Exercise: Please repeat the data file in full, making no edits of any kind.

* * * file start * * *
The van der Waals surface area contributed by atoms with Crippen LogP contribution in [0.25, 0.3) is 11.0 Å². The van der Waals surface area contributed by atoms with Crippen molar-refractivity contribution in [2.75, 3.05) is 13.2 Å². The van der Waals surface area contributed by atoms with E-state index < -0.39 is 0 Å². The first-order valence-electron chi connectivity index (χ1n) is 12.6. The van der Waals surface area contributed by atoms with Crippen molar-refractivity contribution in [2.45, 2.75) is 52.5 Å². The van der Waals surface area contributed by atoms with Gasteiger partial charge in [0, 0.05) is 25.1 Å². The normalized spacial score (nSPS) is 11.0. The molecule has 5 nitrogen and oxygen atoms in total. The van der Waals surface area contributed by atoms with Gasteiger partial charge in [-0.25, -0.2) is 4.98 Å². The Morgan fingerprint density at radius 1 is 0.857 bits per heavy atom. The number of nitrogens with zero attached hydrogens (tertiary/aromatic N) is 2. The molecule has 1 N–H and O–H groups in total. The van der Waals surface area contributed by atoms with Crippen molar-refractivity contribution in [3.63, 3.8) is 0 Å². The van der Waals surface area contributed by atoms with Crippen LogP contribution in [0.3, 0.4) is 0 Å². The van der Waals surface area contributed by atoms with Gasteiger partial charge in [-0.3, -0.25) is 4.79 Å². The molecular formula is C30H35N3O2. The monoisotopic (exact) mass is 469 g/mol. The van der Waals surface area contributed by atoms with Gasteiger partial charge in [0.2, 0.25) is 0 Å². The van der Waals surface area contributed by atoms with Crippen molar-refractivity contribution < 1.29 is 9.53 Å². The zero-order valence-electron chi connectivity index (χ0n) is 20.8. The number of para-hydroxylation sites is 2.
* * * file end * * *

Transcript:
The van der Waals surface area contributed by atoms with Crippen LogP contribution in [0.25, 0.3) is 11.0 Å². The van der Waals surface area contributed by atoms with Crippen molar-refractivity contribution in [2.75, 3.05) is 13.2 Å². The van der Waals surface area contributed by atoms with E-state index < -0.39 is 0 Å². The first-order valence-electron chi connectivity index (χ1n) is 12.6. The van der Waals surface area contributed by atoms with Crippen molar-refractivity contribution in [2.45, 2.75) is 52.5 Å². The van der Waals surface area contributed by atoms with Gasteiger partial charge in [0, 0.05) is 25.1 Å². The normalized spacial score (nSPS) is 11.0. The molecule has 5 nitrogen and oxygen atoms in total. The van der Waals surface area contributed by atoms with Gasteiger partial charge in [-0.25, -0.2) is 4.98 Å². The Morgan fingerprint density at radius 1 is 0.857 bits per heavy atom. The number of nitrogens with zero attached hydrogens (tertiary/aromatic N) is 2. The molecule has 1 N–H and O–H groups in total. The van der Waals surface area contributed by atoms with Crippen molar-refractivity contribution in [3.63, 3.8) is 0 Å². The van der Waals surface area contributed by atoms with Crippen LogP contribution in [0.3, 0.4) is 0 Å². The van der Waals surface area contributed by atoms with Gasteiger partial charge in [-0.3, -0.25) is 4.79 Å². The molecular formula is C30H35N3O2. The monoisotopic (exact) mass is 469 g/mol. The van der Waals surface area contributed by atoms with Gasteiger partial charge in [0.2, 0.25) is 0 Å². The van der Waals surface area contributed by atoms with Crippen molar-refractivity contribution < 1.29 is 9.53 Å². The zero-order valence-electron chi connectivity index (χ0n) is 20.8. The number of para-hydroxylation sites is 2.